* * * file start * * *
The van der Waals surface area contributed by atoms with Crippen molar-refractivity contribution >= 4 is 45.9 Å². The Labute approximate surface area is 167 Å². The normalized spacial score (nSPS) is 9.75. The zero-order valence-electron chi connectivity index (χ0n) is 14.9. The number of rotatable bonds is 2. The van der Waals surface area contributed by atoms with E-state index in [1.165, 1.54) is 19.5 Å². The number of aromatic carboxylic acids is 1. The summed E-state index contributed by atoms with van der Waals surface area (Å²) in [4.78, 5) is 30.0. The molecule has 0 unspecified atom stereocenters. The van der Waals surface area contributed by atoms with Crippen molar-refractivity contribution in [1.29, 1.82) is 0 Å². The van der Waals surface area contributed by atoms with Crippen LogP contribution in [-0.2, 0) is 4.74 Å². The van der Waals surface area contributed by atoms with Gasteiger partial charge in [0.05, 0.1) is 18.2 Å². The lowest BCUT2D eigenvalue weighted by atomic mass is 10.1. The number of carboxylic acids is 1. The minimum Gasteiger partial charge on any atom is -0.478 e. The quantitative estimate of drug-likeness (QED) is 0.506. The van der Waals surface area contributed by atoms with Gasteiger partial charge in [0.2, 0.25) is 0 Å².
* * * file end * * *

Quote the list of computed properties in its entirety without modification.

The van der Waals surface area contributed by atoms with Crippen molar-refractivity contribution >= 4 is 45.9 Å². The Labute approximate surface area is 167 Å². The normalized spacial score (nSPS) is 9.75. The zero-order valence-electron chi connectivity index (χ0n) is 14.9. The number of rotatable bonds is 2. The van der Waals surface area contributed by atoms with E-state index in [1.165, 1.54) is 19.5 Å². The number of aromatic carboxylic acids is 1. The summed E-state index contributed by atoms with van der Waals surface area (Å²) in [4.78, 5) is 30.0. The molecule has 0 unspecified atom stereocenters. The van der Waals surface area contributed by atoms with Crippen molar-refractivity contribution in [1.29, 1.82) is 0 Å². The van der Waals surface area contributed by atoms with Crippen LogP contribution in [-0.2, 0) is 4.74 Å². The van der Waals surface area contributed by atoms with Gasteiger partial charge in [0.05, 0.1) is 18.2 Å². The lowest BCUT2D eigenvalue weighted by atomic mass is 10.1. The number of carboxylic acids is 1. The minimum Gasteiger partial charge on any atom is -0.478 e. The quantitative estimate of drug-likeness (QED) is 0.506. The van der Waals surface area contributed by atoms with Gasteiger partial charge in [0.2, 0.25) is 0 Å².